David Bourget (Western Ontario)
David Chalmers (ANU, NYU)
Rafael De Clercq
Jack Alan Reynolds
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Erkenntnis 33 (3):345 - 369 (1990)
The view that scientific theories are partially interpreted deductive systems (theoretical deductivism) is defended against recent criticisms by Hempel. Hempel argues that the reliance of theoretical inferences (both from observation to theory and also from theory to theory) uponceteris paribus conditions orprovisos must prevent theories from establishing deductive connections among observations. In reply I argue, first, that theoretical deductivism does not in fact require the establishing of such deductive connections: I offer alternative H-D analyses of these inferences. Second, I argue that when the refined character of scientific observation is taken into account, we find that a theorymay after all establish such deductive connections among scientific observations, without reliance on provisos.These conclusions are based on the multi-level Popperian contextualist account of empirical interpretation sketched in a previous paper. As before, I claim that the supposed objections to theoretical deductivism depend upon questionable empiricist theses unnecessarily conjoined with theoretical deductivism by the Logical Positivists. Theoretical deductivism itself is unaffected by these arguments, and remains (when empirical interpretation is properly analyzed) the best account of scientific theories.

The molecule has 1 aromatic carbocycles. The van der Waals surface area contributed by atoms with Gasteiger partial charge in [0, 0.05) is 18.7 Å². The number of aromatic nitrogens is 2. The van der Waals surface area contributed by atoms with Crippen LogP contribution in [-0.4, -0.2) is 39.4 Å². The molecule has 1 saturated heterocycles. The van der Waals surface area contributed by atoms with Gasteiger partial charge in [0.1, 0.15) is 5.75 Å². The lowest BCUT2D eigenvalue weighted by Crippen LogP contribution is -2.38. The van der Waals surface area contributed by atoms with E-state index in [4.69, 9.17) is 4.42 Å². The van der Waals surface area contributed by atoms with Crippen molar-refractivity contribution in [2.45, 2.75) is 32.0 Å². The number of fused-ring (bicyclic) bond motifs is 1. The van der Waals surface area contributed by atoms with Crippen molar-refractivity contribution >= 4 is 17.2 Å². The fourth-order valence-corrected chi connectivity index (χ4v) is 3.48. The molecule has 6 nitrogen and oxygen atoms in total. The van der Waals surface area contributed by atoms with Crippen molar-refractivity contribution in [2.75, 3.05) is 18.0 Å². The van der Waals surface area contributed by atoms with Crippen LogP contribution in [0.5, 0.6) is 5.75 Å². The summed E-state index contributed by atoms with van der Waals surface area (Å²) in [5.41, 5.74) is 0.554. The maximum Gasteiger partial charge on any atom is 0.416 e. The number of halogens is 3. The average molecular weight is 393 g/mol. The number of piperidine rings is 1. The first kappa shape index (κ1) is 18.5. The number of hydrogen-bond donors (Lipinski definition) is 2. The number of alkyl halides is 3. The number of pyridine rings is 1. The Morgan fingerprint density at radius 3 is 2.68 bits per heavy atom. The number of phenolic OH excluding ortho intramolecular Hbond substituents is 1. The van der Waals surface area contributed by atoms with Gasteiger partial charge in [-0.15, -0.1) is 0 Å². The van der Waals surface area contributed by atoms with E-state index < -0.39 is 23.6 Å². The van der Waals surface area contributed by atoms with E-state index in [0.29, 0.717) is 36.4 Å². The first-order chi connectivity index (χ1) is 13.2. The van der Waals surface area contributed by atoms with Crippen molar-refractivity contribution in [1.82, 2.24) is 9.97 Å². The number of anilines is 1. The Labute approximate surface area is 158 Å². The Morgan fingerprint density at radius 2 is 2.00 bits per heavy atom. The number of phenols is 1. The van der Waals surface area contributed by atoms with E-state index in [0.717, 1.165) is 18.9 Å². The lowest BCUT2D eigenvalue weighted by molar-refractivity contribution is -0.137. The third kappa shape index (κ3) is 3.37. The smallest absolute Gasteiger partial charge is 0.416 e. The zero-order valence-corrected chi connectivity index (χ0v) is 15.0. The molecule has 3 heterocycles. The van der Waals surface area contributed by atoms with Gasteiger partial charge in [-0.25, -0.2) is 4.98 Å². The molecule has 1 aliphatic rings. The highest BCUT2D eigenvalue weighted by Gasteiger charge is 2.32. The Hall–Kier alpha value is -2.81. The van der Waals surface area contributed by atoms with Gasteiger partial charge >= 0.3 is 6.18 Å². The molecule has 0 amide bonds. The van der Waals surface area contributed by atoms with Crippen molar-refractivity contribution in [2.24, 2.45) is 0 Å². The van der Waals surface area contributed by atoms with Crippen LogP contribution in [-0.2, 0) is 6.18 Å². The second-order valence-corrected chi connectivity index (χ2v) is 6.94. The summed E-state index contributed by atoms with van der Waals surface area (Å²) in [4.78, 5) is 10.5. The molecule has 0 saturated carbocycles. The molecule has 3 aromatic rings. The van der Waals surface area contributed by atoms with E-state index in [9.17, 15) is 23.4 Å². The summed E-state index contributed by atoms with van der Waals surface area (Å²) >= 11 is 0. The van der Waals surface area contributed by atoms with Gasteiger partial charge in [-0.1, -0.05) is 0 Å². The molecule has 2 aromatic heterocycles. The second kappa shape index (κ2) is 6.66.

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References found in this work BETA
Ian Hacking (1983). Representing and Intervening: Introductory Topics in the Philosophy of Natural Science. Cambridge University Press.
Peter Galison (1990). How Experiments End. Journal of Philosophy 87 (2):103-106.
Wesley C. Salmon (1967). The Foundations of Scientific Inference. [Pittsburgh]University of Pittsburgh Press.
Brent Mundy (1987). Scientific Theory as Partially Interpreted Calculus. Erkenntnis 27 (2):173 - 196.
Brent Mundy (1988). Scientific Theory as Partially Interpreted Calculus II. Erkenntnis 28 (2):165 - 183.
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